Welcome to the Emailogic blog
At Emailogic we believe everyone should be a brilliant email user. Training in email etiquette creates huge productivity gains that mean staff have more time, reduce email traffic and communicate more effectively. And it is not difficult to achieve - as hundreds of thousands of Emailogic graduates have proven.
In your organisation has email communication and overload ever been raised as an issue:
- in a staff engagement survey?
- in a management meeting?
- at an away day focused on smarter working?
Often the problem of email raises its head and plans are made to tackle it once and for all. But then other higher priority items arise that require urgent attention and the email issue is ‘kicked into the long grass’.
The problem is forgotten – only to come up again the following quarter or year. The problem has not changed and often has grown worse.
As one HR Director said recently ‘my company is at crisis point with emails – people have just had enough’. Staff at her company were struggling to cope with hundreds of emails which they were unable to prioritise – and the thought of deleting created anxiety.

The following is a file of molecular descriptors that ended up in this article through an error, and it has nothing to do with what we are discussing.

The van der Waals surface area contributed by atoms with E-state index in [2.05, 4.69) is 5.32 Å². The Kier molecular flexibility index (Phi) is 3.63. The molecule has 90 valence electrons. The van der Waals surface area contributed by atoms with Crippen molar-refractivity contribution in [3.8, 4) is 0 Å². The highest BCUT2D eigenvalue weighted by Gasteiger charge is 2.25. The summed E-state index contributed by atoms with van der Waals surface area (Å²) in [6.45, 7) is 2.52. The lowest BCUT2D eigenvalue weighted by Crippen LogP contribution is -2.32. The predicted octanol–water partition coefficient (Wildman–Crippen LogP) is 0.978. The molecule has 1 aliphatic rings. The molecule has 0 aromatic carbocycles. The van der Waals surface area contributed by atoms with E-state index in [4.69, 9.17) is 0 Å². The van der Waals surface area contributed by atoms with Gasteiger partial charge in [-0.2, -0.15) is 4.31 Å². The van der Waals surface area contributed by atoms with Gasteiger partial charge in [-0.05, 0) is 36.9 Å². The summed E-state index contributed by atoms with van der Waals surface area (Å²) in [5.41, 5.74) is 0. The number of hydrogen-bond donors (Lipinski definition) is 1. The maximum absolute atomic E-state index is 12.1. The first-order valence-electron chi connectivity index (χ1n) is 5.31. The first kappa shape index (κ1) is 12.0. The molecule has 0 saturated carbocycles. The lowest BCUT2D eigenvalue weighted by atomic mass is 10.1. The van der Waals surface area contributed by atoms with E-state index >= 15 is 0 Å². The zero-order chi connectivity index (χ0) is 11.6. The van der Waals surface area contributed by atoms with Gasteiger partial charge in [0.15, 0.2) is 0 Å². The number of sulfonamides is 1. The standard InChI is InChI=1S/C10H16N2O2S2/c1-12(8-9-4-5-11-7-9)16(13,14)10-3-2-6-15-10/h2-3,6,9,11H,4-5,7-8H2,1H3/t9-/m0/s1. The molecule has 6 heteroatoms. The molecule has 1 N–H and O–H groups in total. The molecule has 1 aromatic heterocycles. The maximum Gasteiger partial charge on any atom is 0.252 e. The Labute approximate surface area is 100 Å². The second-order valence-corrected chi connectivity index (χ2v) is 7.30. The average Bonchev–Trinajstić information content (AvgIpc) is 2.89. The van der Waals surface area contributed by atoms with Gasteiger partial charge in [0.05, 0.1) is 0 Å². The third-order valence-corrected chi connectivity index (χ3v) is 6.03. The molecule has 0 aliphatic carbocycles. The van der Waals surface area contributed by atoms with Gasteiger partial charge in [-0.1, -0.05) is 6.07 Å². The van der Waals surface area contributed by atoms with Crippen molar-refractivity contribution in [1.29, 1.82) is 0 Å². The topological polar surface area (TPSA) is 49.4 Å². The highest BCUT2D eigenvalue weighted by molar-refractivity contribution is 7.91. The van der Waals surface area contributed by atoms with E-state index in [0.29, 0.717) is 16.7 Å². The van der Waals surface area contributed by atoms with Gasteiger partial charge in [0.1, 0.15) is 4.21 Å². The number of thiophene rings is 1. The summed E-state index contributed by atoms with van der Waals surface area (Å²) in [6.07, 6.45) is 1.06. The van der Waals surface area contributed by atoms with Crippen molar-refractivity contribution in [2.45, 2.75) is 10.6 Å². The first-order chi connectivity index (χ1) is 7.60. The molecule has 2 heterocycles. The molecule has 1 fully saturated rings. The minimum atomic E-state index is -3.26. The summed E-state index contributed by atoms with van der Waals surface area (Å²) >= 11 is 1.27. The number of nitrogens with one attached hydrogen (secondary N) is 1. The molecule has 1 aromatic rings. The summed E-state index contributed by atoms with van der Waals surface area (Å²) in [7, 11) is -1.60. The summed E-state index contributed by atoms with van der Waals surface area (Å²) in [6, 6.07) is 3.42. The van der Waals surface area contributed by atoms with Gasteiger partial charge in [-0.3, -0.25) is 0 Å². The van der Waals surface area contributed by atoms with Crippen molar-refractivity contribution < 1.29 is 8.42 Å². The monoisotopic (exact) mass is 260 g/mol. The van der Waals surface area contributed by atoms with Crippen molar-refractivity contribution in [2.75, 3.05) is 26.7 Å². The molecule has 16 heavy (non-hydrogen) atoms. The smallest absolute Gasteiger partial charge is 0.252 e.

They were suffering from a form of email inertia – they couldn’t go forward and couldn’t go back. Staff were stuck in “email mud”. This was affecting well-being and productivity.
People seem to think that email will sort itself out. After all, staff should be able to cope with their own inboxes – shouldn’t they?
Independent research conducted at Guy’s and St Thomas’ NHS Foundation Trust has shown that email training will:
- Save staff 31.1 minutes on email per person every day
- Help staff work more effectively under pressure and feel less stressed
- Reduce anxiety
It does not make any sense to kick the email problem back into the long grass again – it is time to knock it on the head once and for all.
If not now – then when would you suggest?
As a senior manager said recently: “We shouldn’t be trying to get better at using email – we should be brilliant at it. It is the main way we communicate for goodness sake!”
Click here to watch a video about the research conducted at Guy’s and St Thomas’ NHS Foundation Trust.